The United States trains Ukraine to identify and respond to the use of weapons of mass destruction in targeted assassinations.
This was reported by the U.S. Department of State on May 12.
"The United States recently conducted a virtual training exercise with partners from Ukraine to help domestic security services, law enforcement, and first responders identify, respond to, and investigate assassinations involving weapons of mass destruction (WMD)," it said.
This is part of a series of engagements the Department of State is conducting across Europe.
Read alsoZelensky enacts decree on non-proliferation of weapons of mass destructionRecent events in Europe have highlighted the real threat of government-sanctioned, targeted weapons of mass destruction attacks, it said.
The U.S. Department of State stresses that these attacks have highlighted the need for countries to have effective national responses, particularly strong and established communication between technical experts, law enforcement, and national security stakeholders.
As part of the training in Ukraine, U.S. law enforcement and medical experts provided local officials with information to identify the medical symptoms that indicate WMD material use, the attack cycle involved in WMD assassination attempts, and the specific measures that enable safe and secure detection and response to WMD incidents.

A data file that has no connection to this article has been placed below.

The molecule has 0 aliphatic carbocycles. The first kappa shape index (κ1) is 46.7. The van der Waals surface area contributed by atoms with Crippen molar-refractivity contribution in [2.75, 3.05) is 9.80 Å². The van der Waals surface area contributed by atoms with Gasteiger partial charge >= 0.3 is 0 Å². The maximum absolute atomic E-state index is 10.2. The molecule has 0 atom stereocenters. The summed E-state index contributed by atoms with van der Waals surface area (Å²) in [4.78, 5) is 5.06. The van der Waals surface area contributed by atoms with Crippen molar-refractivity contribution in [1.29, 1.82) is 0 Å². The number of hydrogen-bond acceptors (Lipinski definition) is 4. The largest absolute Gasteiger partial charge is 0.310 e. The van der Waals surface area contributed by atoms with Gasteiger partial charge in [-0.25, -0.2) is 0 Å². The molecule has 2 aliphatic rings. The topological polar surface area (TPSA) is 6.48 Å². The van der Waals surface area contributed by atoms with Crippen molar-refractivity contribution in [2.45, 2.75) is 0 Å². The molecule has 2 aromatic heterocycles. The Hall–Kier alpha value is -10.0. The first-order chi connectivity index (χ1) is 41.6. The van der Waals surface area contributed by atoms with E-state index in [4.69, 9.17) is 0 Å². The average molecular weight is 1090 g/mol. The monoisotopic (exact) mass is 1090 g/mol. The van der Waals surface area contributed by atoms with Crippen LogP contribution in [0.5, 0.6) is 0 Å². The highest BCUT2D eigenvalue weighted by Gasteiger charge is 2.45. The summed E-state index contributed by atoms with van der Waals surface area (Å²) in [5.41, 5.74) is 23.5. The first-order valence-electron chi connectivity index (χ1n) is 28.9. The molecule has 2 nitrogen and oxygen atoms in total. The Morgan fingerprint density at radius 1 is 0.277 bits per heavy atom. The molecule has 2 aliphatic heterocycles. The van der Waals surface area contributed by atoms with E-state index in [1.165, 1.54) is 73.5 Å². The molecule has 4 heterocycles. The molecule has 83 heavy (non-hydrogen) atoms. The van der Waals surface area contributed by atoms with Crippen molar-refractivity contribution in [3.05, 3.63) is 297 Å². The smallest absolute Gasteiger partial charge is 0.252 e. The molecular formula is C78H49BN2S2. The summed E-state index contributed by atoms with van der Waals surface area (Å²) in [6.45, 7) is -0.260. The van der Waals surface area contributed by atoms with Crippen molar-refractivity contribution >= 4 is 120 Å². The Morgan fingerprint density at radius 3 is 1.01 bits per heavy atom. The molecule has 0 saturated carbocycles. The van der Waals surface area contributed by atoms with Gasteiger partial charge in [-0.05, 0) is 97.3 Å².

The engagement between U.S. and Ukrainian experts also involved sharing best practices and lessons learned, resulting in an increased level of preparedness against potential WMD attacks. Developing these partnerships and communities of excellence to identify and mitigate state-sponsored use of WMD in targeted assassinations are vital to addressing future attacks.
"The United States is committed to working with allies and partners to counter Russian malign activity like the use of WMD as tools of assassination," it said.
Russia's use of toxic substances
- Russia is known to be developing and using chemical weapons, in particular the Novichok nerve agent, against political rivals.
- In particular, on March 4, 2018, former Russian agent Sergei Skripal and his daughter Yulia Skripal were poisoned with Novichok in Salisbury, the United Kingdom. The British government said that the military-grade substance with which the Skripals were poisoned had been developed in Russia. The European Union has imposed sanctions against chief of the Russian General Staff's Main Intelligence Department Igor Kostyukov and three of his subordinates for the use of chemical weapons in Salisbury. The sanctions are in effect until October 2021.
- In August 2020, it became known about the poisoning of Kremlin critic Alexei Navalny with Novichok. Experts from the Munich-based Institute of Pharmacology and Toxicology of the German Armed Forces found traces of a toxic substance from the Novichok group in the blood, urine and skin of Navalny.